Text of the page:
Grief and loss through the eyes of a young child

The Jerusalem Post Magazine - - PSYCHOLOGY - DR. BATYA L. LUDMAN The writer is a li­censed clin­i­cal psy­chol­o­gist in pri­vate prac­tice in Ra’anana, and au­thor of the book Life’s Jour­ney: Ex­plor­ing Re­la­tion­ships – Re­solv­ing Con­flicts. She has writ­ten about psy­chol­ogy in The Jerusalem Post since 2000. lu

Should young chil­dren visit a loved one who is ter­mi­nally ill, at­tend a funeral or be present in a house of mourn­ing? There’s no one right an­swer. Among other things, it de­pends on the child, his age and level of ma­tu­rity, his re­la­tion­ship with the per­son, his in­ter­est in be­ing present and the na­ture of the ill­ness or death.

Per­haps you re­mem­ber how poorly your par­ents han­dled a sit­u­a­tion with you when they were try­ing to pro­tect you from the re­al­ity of loss. While to­day there’s more open­ness to­ward death, help­ing to de­mys­tify it some­what, there’s still su­per­sti­tion, gen­eral dis­com­fort and great am­biva­lence. That said, we know that how we en­gage our chil­dren in these topics will have an im­pact on how they’ll cope with fu­ture loss.

Death and loss are an in­evitable part of life. As much as you’d like, you can­not pro­tect your chil­dren. They con­front death daily when they step on dead in­sects or hear of the loss of a friend’s pet, not to men­tion in books, on TV and in the movies.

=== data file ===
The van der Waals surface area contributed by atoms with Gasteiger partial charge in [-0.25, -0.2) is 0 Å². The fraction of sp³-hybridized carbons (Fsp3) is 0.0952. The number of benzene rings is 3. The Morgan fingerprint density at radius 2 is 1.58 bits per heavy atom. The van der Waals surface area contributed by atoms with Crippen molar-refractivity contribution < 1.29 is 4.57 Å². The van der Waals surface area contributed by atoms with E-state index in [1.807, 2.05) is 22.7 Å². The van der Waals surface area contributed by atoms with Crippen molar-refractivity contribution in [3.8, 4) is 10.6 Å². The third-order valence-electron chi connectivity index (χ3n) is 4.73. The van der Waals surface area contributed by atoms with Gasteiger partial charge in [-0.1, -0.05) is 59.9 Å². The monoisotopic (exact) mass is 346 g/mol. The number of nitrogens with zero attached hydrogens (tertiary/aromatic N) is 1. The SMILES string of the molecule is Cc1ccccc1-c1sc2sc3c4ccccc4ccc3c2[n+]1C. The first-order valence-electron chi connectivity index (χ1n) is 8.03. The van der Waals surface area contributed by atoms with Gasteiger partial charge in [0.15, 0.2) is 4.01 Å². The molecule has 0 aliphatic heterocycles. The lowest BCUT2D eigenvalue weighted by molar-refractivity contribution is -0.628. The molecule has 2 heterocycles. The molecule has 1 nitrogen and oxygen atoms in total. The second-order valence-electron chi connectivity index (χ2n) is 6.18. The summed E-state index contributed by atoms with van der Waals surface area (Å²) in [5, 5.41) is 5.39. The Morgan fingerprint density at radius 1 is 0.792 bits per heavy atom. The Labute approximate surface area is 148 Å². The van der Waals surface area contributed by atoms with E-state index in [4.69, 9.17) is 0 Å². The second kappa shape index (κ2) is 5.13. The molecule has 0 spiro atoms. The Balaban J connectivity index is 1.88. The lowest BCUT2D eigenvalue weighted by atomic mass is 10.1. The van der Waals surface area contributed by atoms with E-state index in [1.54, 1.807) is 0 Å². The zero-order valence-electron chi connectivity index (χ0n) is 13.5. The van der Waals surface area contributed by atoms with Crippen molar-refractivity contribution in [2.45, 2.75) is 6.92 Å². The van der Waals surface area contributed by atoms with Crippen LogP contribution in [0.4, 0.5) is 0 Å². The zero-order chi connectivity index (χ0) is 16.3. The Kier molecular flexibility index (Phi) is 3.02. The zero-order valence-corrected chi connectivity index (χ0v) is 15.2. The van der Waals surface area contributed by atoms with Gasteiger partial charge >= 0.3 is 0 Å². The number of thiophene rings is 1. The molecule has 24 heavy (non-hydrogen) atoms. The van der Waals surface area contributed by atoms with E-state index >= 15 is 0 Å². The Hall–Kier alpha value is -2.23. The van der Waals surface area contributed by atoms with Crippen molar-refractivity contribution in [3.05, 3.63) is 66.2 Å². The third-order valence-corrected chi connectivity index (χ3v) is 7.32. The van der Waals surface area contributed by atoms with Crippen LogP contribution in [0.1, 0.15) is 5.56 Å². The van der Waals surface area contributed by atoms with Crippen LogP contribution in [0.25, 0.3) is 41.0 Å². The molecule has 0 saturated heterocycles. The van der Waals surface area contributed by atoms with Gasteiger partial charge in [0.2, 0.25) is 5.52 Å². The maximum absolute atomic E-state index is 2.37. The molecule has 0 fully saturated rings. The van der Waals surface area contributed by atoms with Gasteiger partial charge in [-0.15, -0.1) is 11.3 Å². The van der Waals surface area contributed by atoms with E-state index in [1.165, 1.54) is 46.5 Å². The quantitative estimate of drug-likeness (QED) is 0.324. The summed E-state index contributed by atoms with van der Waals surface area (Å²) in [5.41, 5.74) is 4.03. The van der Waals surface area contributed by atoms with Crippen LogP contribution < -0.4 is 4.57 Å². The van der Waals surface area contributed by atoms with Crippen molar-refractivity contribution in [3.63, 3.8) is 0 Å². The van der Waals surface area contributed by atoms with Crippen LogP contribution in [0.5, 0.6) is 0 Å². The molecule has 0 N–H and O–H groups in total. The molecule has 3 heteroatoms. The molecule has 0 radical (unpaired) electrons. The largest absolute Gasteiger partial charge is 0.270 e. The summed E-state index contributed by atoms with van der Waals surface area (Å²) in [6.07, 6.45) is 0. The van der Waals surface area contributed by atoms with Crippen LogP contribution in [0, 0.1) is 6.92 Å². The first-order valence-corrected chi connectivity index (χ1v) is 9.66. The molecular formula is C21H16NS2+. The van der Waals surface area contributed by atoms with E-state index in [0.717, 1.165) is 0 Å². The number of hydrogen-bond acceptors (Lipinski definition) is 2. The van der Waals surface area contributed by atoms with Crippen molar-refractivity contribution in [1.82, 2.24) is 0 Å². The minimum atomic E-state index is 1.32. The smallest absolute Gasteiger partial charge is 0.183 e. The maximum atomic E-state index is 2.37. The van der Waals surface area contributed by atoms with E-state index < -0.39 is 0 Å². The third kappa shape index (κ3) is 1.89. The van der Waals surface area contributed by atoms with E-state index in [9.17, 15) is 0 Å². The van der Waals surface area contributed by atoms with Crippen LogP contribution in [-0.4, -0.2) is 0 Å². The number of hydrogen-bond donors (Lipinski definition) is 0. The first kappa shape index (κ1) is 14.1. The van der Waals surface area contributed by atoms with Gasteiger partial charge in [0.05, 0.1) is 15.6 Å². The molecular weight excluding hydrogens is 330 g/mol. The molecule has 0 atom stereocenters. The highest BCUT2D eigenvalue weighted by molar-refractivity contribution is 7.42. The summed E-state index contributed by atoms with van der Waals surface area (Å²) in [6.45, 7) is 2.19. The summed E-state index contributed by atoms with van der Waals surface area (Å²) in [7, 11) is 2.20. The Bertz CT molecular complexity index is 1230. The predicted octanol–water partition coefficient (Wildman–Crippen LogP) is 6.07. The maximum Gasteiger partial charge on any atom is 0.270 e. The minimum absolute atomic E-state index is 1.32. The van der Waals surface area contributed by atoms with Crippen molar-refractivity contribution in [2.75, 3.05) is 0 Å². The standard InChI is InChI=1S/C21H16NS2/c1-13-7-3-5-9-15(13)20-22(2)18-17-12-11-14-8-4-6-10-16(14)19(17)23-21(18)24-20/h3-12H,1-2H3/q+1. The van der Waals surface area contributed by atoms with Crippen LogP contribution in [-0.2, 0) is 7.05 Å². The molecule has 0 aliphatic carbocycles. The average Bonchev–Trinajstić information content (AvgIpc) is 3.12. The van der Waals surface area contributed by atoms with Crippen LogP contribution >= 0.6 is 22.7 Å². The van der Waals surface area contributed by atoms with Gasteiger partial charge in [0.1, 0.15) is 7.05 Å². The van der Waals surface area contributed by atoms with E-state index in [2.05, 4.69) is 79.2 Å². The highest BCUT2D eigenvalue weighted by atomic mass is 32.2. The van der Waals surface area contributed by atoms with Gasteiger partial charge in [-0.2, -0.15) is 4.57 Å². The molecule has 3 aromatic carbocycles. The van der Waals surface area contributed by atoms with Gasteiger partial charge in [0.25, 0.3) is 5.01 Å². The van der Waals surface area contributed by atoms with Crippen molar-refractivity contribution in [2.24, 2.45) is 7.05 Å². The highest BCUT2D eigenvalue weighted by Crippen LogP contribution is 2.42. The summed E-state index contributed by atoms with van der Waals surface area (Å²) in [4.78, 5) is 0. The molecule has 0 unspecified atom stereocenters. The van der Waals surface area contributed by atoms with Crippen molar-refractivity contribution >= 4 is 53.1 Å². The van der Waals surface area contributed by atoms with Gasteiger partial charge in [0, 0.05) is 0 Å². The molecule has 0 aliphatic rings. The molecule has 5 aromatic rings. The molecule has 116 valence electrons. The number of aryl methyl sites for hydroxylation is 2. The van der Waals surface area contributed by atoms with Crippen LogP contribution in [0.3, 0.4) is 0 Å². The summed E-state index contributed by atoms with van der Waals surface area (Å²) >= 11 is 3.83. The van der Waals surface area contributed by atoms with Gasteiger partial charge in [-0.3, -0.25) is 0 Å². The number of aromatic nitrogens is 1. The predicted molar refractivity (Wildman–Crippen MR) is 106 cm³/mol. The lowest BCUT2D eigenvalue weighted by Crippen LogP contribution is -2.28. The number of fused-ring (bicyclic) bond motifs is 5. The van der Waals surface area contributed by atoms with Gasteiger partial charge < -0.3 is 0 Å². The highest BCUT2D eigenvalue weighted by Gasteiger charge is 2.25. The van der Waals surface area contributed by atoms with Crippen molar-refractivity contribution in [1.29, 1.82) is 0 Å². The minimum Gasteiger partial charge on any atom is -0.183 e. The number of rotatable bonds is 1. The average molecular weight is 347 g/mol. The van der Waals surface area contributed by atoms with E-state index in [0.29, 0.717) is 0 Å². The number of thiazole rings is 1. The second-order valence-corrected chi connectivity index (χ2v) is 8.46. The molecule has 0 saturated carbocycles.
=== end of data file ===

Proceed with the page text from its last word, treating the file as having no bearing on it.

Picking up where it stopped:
While deal­ing with death may be dif­fi­cult, it doesn’t have to be scary and un­com­fort­able. I hope that you can tuck this col­umn away and never have to use it. In be­ing there for your child or grand­child, here are a few thoughts to help you bet­ter un­der­stand their world as seen through their small eyes.

1. Prepa­ra­tion is crit­i­cal in help­ing your child un­der­stand what has just changed in his life. Whether go­ing to visit an ill fam­ily mem­ber in the hospi­tal or go­ing to the ceme­tery or a house of mourn­ing, the more you can de­scribe for the child what he is likely to see and ex­pe­ri­ence, the eas­ier it will be. Vis­its should be brief and in­clude your child only if he wants to be there.

2. In­volve chil­dren as much as pos­si­ble in mak­ing a card or a pic­ture for some­one un­well. If you’re for­tu­nate enough to have ad­vance warn­ing that some­one very sick may die, in­volve your child if pos­si­ble in some way that en­ables him to say his good-byes.

Tak­ing a photo of your child with his loved one, or re­ceiv­ing a let­ter for your child to read at a later time or a spe­cial keep­sake from your loved one, all mean­ing­fully con­nect your child to his loved one both now and in the fu­ture.

At some point you may want to ask your child for his sug­ges­tions for memo­ri­al­iz­ing the loved one: mak­ing a book, plant­ing a tree or some­thing else that holds spe­cial mean­ing for him.

3. Young chil­dren ex­pe­ri­ence a full range of emo­tions and con­fu­sion as they deal with se­ri­ous ill­ness and death of a loved one – whether a par­ent, grand­par­ent, sib­ling, spe­cial pet or friend. If you feel that you’re not the right per­son to talk with your chil­dren about loss, or that it may be dif­fi­cult to deal with your chil­dren when you, too, may have been im­pacted by the same loss, help them find some­one with whom they can feel safe and openly talk to about their feel­ings. Chil­dren need to have an out­let to ex­press their sad­ness and ex­plore their fears and to know that their pain will lessen. When chil­dren feel that they don’t have a safe out­let for talk­ing about their feel­ings, their sad­ness may be ex­pe­ri­enced in many other ways.